In cybersecurity, a “SOC” refers to a security operations center. This is a dedicated team and facility where IT and security professionals keep an eye on an organization’s security posture. In this context, a SOC is different from the more widely used (in enterprise circles) acronym for systems and organization controls. The SOC we’re dealing with — a security operations center — includes the personnel, technologies, and methodologies that safeguard organizations against cybersecurity breaches.
Central to our discussion is the SOC framework, which makes up the structured approach to operations in a SOC. A SOC framework lays out the processes, roles, and technologies that enable a SOC to function effectively. A robust SOC framework allows a SOC to respond to threats with precision and agility.
In this article, we’ll dissect the SOC framework, looking at its integral components, implementation challenges, and best practices. Note that our focus will be on the SOC framework rather than the operational aspects of the SOC itself.
What is a SOC framework?
A SOC framework acts like a blueprint, defining the systematic approach a SOC ought to employ as it detects, analyzes, and responds to cybersecurity threats. The SOC framework should cover key functions of the SOC to ensure they’re properly integrated and executed. These key functions include:
- Threat intelligence
- Security monitoring
- Incident management
When properly designed, a SOC framework will maximize efficiency and minimize incident response times for a SOC. As the cyber threat landscape is constantly evolving, the SOC framework helps an organization maintain a strong security posture.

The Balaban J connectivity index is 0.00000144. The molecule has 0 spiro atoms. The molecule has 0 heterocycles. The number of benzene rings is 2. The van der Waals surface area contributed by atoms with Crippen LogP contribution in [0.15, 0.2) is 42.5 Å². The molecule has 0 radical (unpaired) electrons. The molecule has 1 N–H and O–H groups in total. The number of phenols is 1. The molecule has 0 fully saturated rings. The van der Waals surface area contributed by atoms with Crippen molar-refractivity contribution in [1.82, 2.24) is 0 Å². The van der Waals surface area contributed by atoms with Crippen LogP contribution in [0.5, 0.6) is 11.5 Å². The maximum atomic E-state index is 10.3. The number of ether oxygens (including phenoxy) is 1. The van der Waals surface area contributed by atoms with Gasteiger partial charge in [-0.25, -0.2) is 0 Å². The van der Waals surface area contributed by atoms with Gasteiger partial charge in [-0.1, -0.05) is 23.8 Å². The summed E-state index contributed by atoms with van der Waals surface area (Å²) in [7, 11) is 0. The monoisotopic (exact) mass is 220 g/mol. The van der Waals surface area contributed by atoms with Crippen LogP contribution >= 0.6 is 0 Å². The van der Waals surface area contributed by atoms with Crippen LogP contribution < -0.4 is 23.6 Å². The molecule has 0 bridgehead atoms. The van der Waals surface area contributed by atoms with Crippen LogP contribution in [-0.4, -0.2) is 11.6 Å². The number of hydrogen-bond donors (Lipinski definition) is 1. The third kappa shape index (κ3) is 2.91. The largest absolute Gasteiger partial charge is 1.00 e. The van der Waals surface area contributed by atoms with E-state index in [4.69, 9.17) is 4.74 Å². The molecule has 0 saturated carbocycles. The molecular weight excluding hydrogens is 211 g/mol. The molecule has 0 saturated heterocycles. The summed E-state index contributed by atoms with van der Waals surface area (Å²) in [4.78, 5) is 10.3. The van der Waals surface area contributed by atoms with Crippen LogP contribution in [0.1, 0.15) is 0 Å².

The difference between a SOC and a SOC framework is akin to the difference between having a team of security experts and giving them a playbook to follow. The SOC framework equips the SOC with the protocols and processes necessary to handle complex security challenges, both on a day-to-day basis and in the event of a security incident.
Typically, a SOC follows a “hub and spoke” structure. At its center, the SOC has a centralized data repository, allowing for a consolidated view of threat data and threat intelligence. This enables swift analysis and decision-making. Because all the security information converges at the hub, the various spokes — activities and responsibilities such as prevention techniques, reporting, or compliance — can function cohesively.
The SOC framework lays out how this SOC structure ought to play out.
2023 Threat Hunting Report
In the 2023 Threat Hunting Report, CrowdStrike’s Counter Adversary Operations team exposes the latest adversary tradecraft and provides knowledge and insights to help stop breaches.Download Now
Key components of a SOC framework
The efficacy of a SOC framework depends on several critical components. Each component is pivotal in the successful operations of a SOC.
- Human resources: The security professionals and experts who drive the SOC, from analysts to managers.
- Technology stack: The suite of tools and technologies that empowers the SOC to monitor, detect, and respond to threats.
- Processes and procedures: The standardized protocols that govern the SOC’s operational activities.
- Incident response plans: The predefined playbooks that outline the steps an organization will take when a security incident occurs.
- Reporting mechanisms: The systems used to document incidents and inform stakeholders.
Each of these components must be carefully considered when building a SOC framework that adequately supports a responsive and resilient cybersecurity operation.
Activities governed by a SOC framework
A SOC framework governs a range of activities that take place in the SOC. These activities are interdependent rather than stand-alone. Together, they work to create a cohesive strategy for identifying and mitigating cyber threats. Key activities include: